Virgin Atlantic Enables Cellphone Usage on Some Flights



Customers of the cellular operators T-Mobile in the U.S. and either Vodafone or O2 in Europe can now use their own mobile phones and cellular connections to make cellphone calls while on some flights of Virgin Atlantic’s London-New York A330 service. That’s thanks to a link-up with Panasonic-owned AeroMobile. Phones will still have to be switched off for take-offs and landings, and only a handful of people will be able to make calls at any one time. Passengers will be charged whatever they would normally pay in terms of international roaming calls. The service started last week. By year’s end as many as 20 Virgin Atlantic planes will be fitted with the technology.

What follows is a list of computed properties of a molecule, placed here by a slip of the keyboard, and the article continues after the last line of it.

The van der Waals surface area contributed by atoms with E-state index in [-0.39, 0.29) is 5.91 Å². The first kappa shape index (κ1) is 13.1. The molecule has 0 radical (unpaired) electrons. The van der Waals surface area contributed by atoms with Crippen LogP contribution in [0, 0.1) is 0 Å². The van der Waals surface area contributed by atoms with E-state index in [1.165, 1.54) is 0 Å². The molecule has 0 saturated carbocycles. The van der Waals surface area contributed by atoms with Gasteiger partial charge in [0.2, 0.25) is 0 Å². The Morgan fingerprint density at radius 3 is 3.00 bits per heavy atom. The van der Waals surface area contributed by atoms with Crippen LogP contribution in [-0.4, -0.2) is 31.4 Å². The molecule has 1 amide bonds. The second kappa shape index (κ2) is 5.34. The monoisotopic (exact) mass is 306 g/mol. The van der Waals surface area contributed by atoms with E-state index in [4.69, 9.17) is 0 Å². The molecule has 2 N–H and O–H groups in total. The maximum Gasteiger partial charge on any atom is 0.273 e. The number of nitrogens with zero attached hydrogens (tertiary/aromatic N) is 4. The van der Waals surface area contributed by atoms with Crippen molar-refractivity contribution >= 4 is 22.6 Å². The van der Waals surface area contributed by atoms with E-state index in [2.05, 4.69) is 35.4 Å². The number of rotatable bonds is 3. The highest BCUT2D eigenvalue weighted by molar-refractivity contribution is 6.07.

Emirates became the first carrier to allow passengers to use personal cellphones in 2008. Some other airlines in the Middle East, including Oman Air and Royal Jordanian, offer similar services. Other airlines are planning such a service. Thai Airways for instance plans to offer cellphone usage on some of its A380 flights.

There is heated debate as to whether in-flight cellphone connectivity is a useful service or a menace to passengers who want a quiet plane ride. Let us know your own thoughts in the comments below, or tells on Facebook or Twitter.

See also: Inflight Connectivity: A Blessing or a Curse?

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